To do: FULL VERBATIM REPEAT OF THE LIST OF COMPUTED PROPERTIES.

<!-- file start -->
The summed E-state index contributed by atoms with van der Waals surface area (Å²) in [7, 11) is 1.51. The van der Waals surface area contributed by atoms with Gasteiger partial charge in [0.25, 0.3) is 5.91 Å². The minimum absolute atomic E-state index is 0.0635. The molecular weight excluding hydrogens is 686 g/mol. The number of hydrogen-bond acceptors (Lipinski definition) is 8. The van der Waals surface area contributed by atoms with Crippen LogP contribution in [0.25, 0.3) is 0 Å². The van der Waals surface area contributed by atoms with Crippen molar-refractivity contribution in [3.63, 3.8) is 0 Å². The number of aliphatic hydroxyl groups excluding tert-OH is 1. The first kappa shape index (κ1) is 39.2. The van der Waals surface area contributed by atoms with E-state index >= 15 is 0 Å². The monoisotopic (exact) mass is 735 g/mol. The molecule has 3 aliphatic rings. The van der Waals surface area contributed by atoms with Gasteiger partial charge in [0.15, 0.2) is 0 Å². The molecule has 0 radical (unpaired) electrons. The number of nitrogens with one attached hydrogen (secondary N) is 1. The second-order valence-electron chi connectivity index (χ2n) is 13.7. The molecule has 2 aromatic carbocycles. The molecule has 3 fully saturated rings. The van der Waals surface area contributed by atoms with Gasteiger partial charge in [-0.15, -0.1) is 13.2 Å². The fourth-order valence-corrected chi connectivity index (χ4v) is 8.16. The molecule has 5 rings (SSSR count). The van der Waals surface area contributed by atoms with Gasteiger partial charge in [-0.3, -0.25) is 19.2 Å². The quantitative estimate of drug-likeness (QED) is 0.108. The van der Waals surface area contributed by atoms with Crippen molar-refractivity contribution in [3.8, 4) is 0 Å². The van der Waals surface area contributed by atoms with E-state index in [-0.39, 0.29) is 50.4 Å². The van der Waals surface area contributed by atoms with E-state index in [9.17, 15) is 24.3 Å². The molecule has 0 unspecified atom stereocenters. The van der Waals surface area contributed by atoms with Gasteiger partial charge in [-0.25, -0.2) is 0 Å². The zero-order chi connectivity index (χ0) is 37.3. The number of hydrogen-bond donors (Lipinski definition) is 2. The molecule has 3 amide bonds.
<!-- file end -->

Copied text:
The summed E-state index contributed by atoms with van der Waals surface area (Å²) in [7, 11) is 1.51. The van der Waals surface area contributed by atoms with Gasteiger partial charge in [0.25, 0.3) is 5.91 Å². The minimum absolute atomic E-state index is 0.0635. The molecular weight excluding hydrogens is 686 g/mol. The number of hydrogen-bond acceptors (Lipinski definition) is 8. The van der Waals surface area contributed by atoms with Crippen LogP contribution in [0.25, 0.3) is 0 Å². The van der Waals surface area contributed by atoms with Crippen molar-refractivity contribution in [3.63, 3.8) is 0 Å². The number of aliphatic hydroxyl groups excluding tert-OH is 1. The first kappa shape index (κ1) is 39.2. The van der Waals surface area contributed by atoms with E-state index >= 15 is 0 Å². The monoisotopic (exact) mass is 735 g/mol. The molecule has 3 aliphatic rings. The van der Waals surface area contributed by atoms with Gasteiger partial charge in [0.15, 0.2) is 0 Å². The molecule has 0 radical (unpaired) electrons. The number of nitrogens with one attached hydrogen (secondary N) is 1. The second-order valence-electron chi connectivity index (χ2n) is 13.7. The molecule has 2 aromatic carbocycles. The molecule has 3 fully saturated rings. The van der Waals surface area contributed by atoms with Gasteiger partial charge in [-0.15, -0.1) is 13.2 Å². The fourth-order valence-corrected chi connectivity index (χ4v) is 8.16. The molecule has 5 rings (SSSR count). The van der Waals surface area contributed by atoms with Gasteiger partial charge in [-0.3, -0.25) is 19.2 Å². The quantitative estimate of drug-likeness (QED) is 0.108. The van der Waals surface area contributed by atoms with Crippen molar-refractivity contribution in [3.8, 4) is 0 Å². The van der Waals surface area contributed by atoms with E-state index in [-0.39, 0.29) is 50.4 Å². The van der Waals surface area contributed by atoms with E-state index in [9.17, 15) is 24.3 Å². The molecule has 0 unspecified atom stereocenters. The van der Waals surface area contributed by atoms with Gasteiger partial charge in [-0.25, -0.2) is 0 Å². The zero-order chi connectivity index (χ0) is 37.3. The number of hydrogen-bond donors (Lipinski definition) is 2. The molecule has 3 amide bonds.